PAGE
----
rbby_20Pyloric Stenosis is a condition that is often seen in children, almost always in infants. It can also be called Infantile Hypertrophic Pyloric Stenosis

It is typically seen in the first few months of life. It occurs when there is a severe projectile vomiting that is “non-bilious“.  The cause is largely due to stenosis. Stenosis indicates a narrowing and in this case it is a narrowing of the Stomach.

Pyloris is referred to or also known as “the gate”. It is found in the first part of stomach – the lower stomach – near where the stomach attaches to the Small Intestines. This part of the small intestine is known as the duodenum.

Pyloric Stenosis is seen more often in male babies. Firstborn males are four times more likely. It develops in the first 2-6 weeks after birth. It is ore common in Caucasians than Hispanics, Blacks, or Asians.

***Pyloric stenosis in adults can be seen from scarring from peptic ulceration.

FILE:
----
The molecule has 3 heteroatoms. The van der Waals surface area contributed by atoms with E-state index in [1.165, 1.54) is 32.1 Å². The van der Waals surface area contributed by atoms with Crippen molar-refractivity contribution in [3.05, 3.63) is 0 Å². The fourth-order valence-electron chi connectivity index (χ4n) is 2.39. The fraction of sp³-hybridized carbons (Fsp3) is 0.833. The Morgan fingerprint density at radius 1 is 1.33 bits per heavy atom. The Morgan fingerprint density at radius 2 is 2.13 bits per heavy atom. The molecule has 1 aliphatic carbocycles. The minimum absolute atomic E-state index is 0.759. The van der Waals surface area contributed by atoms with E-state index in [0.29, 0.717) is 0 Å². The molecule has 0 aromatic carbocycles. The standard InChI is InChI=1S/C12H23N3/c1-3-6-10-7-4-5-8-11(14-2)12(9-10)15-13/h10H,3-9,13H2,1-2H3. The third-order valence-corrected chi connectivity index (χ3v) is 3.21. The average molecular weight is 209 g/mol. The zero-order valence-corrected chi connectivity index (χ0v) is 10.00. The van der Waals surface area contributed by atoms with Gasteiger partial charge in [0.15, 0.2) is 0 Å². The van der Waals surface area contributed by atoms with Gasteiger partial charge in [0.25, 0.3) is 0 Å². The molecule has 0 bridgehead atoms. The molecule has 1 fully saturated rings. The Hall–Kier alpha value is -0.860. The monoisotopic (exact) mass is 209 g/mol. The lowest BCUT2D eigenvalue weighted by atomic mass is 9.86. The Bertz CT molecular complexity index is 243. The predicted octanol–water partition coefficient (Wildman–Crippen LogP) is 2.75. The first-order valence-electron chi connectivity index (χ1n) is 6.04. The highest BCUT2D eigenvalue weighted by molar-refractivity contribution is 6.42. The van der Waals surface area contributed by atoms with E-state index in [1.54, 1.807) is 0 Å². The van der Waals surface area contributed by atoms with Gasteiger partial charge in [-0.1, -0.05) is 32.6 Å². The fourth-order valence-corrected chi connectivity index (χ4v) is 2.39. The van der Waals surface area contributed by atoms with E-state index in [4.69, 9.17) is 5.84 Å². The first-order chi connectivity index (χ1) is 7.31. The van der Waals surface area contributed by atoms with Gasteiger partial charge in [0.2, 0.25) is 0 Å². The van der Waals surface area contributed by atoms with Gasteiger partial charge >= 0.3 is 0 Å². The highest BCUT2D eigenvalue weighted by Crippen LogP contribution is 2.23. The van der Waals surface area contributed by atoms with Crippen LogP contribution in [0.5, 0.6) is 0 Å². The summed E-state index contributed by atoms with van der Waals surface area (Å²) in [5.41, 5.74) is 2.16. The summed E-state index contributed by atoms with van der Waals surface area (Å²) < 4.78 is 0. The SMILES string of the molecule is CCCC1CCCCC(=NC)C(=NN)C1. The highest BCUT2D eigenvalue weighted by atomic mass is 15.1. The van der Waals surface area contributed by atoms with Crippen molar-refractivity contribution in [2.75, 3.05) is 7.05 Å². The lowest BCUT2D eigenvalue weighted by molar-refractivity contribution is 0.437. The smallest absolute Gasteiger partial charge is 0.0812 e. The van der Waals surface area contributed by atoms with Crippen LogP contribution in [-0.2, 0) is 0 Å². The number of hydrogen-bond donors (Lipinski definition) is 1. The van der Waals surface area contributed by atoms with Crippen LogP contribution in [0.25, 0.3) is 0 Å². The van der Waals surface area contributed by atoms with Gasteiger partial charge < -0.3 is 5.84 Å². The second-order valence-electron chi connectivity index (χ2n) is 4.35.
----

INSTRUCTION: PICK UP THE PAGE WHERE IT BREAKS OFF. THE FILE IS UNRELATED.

Adult form is somewhat different than infantile form.


–  Enlargement of the muscle surrounding the opening.
–  The muscle spasms as the stomach empties.
–  ***Infant exposed to Erythromycin (an antibiotic) have a slightly increased risk of developing this stenosis – especially when the drug is taken around the second week of life.


–  Present with worsening vomiting.
–  Vomiting can be progressive.
–  Vomiting is projectile.
–  More forceful than normal spitting-up
–  Weight-loss
–  Poor feeding
–  Dehydration
–  Cry without tears if dehydrated
–  Fewer bowel movements
–  Fewer wet diapers.
–  Belching
–  Colic
–  Constant hunger
–  Crying due to hunger


–  An olive-shaped mass can be felt in the middle to upper right of the infant’s abdomen.
–  Careful history must be given.
–  Ultrasound can be done to show thickening of the pylorus.
–  Blood tests can show electrolyte changes including: Potassium, Calcium, and other changes.


–  Management of this condition is often done through surgery.
–  Occasionally – mild cases can be treated through medication.
–  Surgery is required to help with dehydration and malnourishment.
–  Without surgery – outcome can be fatal.


–  Pyloromyotomy is done
–  This is done through the Ramstedt’s procedure.
–  The muscle is opened and divided.
–  Can be done through x 1 opening (3-4 cm) or through Laparoscopic
–  When the muscle is divided – it opens the pylorus and the gastric outlet allowing a greater concentration of food to enter and be absorbed.